The SEM at Kjemisk Insitutt at UiO is a SU8230 ultra-high resolution cold-field emission scanning electron microscope from Hitachi. It enables a great signal to noise ratio at low currents over a large range of accelerating voltages (from 0.1 to 30 kV). Therefore, also non-conductive materials can often be investigated. This can avoid sputtering of samples with a conductive material before investigations.
Besides secondary electron detection, a couple of more specific detectors and measurement modes are available. Examples are Low-angle and High-Angle Backscattering Electron Detectors and the STEM-Mode. This enables a great variety of possible applications and makes the SEM one of the key instruments in the Nanotechnology research in our groups.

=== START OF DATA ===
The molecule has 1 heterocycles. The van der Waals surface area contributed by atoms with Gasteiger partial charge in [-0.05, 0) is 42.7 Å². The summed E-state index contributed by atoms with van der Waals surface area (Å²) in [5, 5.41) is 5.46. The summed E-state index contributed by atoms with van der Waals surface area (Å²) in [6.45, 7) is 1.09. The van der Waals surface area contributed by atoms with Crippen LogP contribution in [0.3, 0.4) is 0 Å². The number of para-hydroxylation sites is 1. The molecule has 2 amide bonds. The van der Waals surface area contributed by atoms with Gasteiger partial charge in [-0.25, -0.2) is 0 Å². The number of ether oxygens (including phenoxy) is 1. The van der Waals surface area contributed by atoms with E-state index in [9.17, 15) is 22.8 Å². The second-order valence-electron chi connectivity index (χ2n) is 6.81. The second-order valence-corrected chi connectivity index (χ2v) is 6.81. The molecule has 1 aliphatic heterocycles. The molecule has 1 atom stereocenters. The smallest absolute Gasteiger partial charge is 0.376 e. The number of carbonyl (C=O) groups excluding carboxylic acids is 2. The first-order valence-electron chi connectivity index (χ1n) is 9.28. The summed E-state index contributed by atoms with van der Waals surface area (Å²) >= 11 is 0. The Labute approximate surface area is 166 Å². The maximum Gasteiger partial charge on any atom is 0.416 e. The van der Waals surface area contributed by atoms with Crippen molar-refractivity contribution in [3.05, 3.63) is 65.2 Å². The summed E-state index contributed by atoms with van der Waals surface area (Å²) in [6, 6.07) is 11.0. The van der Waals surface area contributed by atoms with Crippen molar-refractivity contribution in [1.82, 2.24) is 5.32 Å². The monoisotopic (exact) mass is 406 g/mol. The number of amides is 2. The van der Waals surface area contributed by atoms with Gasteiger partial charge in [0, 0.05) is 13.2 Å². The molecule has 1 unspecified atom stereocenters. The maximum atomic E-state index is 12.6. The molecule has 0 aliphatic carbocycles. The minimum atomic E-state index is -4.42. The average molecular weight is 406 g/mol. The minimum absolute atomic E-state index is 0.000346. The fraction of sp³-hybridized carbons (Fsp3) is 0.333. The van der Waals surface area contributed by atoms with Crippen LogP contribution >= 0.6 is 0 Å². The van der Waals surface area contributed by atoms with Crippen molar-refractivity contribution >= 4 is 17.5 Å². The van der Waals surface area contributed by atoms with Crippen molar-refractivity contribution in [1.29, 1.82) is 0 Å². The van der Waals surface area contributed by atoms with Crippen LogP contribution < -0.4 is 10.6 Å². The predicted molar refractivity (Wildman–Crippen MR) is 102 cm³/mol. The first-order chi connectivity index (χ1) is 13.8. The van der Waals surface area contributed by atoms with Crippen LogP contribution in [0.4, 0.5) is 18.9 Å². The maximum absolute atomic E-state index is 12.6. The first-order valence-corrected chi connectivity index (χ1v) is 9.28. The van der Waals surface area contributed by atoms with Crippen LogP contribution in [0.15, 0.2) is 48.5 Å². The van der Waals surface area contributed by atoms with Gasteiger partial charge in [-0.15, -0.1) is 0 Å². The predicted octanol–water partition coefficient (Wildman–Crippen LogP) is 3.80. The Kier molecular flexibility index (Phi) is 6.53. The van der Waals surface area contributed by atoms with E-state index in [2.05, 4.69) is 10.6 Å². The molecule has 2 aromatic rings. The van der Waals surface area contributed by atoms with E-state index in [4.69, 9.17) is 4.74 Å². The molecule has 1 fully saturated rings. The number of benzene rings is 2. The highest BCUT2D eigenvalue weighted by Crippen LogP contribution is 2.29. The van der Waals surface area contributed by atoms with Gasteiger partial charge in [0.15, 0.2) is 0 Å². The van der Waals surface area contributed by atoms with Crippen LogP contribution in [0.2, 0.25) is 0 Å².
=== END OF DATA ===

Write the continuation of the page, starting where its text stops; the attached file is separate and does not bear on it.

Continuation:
- Deceleration Mode
An advantage of the SU8230 SEM is the possibility to apply a negative voltage to the sample. This enables a deceleration of the primary electrons before they interact with the sample surface. A result of the reduced impact energy of the primary electron is a better surface sensitivity and less damage of fragile surface structures. This enables extraordinary imaging in the Nanometer scale.
- EDX - EDS
An equipped EDX (also called EDS) detector enables the analysis of emitted X-rays. This leads to the chemical composition of the sample, of distinct selected surface regions and even a mapping of elements present in the sample.
The combination of SEM imaging and chemical analysis is important especially if the material composition of a surface on the nanometer scale is to be understood. Investigating solids, the high accuracy, easy handling and fast measurement make this method a competitive alternative to standard wet-chemical analysis methods.
The SEM is shared in between the Nanostructures and Functional Materials (NAFUMA) section and the Catalysis section of the UiO.